ziona’s autism hasn’t given her savant-like powers to memorise facts and numbers. to date, spelling and multiplication tables still give her the most trouble, altho she reads at a grade level 2 or 3 years above her own, and is beginning to learn algebraic mathematics. but like every other child, she has an innate curiousity and propensity for arranging information and thoughts in her mind. lessons that take into account the beauty and complexity of ways a child learns don’t rely on force-feeding.

yesterdays lesson was a glaring success. no, ziona didn’t learn what language is spoken today in brazil, or what religion is most practiced in the world. what she learned can’t really be summed up in words, can’t be assessed in an ordinary test…she learned to see the world with new eyes! she grew aware of the realities that other people on this planet experience. she began to take note of the samenesses shared and differences between the inhabitants of her world.

this is something not easy to impart with text books, charts and graphs. it is truly a lesson she’s learned ‘by heart’.



we are coming up on the end of the homeschool year and as usual for this time of year, busy planning our annual cross-country journey to the mendocino area mountains of california. last year our theme was ‘natural disasters’ for which we visited all of the towns along route from florida’s panhandle, where we live. there was plenty to see, as i’m sure the recent tornadic activity brings to mind the devastation of last year’s storms, and flooding. (we also did some spelunking in south dakota)

this year’s theme is celestial events. we have timed our trip to arrive at “spider rock campgrounds” for the annular eclipse of the sun which occurs on may 20th and will be visible in the western united states from california to new mexico. then after spending some time with friends on the pacific coast we have planned to leave the area on the day of a lunar eclipse occurring on june 4th.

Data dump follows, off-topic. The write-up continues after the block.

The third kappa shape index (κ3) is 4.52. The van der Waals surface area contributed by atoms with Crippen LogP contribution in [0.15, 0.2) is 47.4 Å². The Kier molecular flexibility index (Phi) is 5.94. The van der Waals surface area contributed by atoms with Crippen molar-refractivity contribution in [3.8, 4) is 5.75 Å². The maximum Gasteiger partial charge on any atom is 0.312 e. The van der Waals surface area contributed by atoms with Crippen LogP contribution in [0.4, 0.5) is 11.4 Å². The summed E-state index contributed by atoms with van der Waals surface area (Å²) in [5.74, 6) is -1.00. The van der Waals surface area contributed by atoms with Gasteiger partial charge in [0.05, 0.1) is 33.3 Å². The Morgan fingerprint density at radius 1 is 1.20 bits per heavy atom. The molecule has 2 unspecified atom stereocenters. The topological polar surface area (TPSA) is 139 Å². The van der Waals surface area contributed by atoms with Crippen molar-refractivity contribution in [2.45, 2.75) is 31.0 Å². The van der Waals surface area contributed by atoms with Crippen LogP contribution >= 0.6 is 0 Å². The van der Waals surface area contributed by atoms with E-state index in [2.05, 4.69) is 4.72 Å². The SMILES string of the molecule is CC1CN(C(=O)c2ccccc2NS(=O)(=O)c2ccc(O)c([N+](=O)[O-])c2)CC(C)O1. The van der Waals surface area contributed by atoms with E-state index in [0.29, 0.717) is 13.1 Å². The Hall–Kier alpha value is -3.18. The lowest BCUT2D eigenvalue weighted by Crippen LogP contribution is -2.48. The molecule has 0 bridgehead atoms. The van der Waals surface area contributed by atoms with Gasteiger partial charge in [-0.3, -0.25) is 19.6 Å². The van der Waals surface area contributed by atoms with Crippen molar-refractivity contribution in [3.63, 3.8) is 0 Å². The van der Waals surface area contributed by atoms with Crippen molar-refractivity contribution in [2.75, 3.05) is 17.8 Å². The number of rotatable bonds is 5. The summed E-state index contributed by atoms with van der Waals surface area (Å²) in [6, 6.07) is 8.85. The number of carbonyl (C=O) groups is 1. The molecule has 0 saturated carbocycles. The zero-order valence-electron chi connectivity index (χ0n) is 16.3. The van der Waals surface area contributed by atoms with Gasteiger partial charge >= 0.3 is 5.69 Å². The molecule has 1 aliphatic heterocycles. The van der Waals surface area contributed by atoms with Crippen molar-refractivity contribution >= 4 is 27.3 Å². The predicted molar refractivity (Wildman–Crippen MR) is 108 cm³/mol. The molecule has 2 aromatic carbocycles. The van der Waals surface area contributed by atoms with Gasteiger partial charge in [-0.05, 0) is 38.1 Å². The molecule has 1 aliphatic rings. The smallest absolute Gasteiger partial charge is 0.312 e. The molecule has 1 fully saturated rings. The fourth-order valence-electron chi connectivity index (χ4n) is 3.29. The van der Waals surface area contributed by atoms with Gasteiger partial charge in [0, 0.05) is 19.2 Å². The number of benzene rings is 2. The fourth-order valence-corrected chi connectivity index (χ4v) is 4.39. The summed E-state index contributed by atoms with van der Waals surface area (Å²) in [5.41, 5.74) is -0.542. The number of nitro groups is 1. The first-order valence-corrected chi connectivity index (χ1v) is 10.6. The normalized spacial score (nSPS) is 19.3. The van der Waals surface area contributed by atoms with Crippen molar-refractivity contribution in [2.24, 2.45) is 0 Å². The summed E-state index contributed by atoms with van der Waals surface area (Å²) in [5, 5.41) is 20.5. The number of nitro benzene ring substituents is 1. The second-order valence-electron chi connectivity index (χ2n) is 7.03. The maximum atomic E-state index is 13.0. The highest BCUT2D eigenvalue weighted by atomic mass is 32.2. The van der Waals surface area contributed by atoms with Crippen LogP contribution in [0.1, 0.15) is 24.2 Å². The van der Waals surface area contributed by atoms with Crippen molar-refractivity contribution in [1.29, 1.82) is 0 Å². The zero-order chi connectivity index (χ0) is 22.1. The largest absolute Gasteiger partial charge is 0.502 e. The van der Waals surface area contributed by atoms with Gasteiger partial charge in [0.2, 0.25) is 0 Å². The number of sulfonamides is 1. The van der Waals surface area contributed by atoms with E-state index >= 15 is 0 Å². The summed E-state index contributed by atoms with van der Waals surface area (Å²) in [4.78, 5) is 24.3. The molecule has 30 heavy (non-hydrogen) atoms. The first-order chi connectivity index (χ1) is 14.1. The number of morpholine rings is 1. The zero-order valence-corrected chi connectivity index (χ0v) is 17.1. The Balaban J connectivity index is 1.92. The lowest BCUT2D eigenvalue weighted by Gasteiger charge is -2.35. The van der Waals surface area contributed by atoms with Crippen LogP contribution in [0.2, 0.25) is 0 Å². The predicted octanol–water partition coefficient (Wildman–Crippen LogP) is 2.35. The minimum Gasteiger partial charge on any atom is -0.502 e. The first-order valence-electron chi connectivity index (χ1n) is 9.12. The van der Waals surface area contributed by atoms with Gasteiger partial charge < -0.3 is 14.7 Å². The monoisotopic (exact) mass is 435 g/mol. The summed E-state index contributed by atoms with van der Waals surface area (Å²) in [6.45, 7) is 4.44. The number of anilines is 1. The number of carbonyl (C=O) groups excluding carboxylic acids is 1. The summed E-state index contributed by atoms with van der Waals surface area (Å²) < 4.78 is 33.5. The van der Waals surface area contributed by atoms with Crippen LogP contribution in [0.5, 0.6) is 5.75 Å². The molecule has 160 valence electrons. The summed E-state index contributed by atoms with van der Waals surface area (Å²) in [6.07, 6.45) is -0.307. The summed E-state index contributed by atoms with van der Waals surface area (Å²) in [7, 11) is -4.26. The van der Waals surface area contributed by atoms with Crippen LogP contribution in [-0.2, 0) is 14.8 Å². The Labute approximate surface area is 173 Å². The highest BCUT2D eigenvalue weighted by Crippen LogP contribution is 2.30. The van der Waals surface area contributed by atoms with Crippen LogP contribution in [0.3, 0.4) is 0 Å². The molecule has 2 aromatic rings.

we always bring our camping gear along so as to pull off road and take in the beauty of nature. spend some time communing with the trees, talking to a river, swimming in a lake we find, or steaming our bodies in an out of the way and little known hot springs. it is such a joy to have both time and opportunity to do this with children, especially so because ziona is much like myself about such activities. sure, she’ll miss the xbox and dvd player, but she loves gathering wood for a campfire and finding a good nature trail.

it used to be much more difficult to take her places. even the three times a week ride off the mountain to her special needs programs or therapy used to cause the most intense tantrums. i learned that to bring along a portable dvd player and one of her recent ‘favourite’ movies was one way to deal. but many things used to be more of an ordeal with ziona. her autism used to make even the briefest of trips to the grocery store on the least busy of days a mammoth trial. the screaming and melt-downs often gained me some not-asked-for and probably not well-meaning suggestions from people standing behind us in line. things like: “if my kid ever acted like this, i’d give them an immediate spanking!” and even less kind remarks.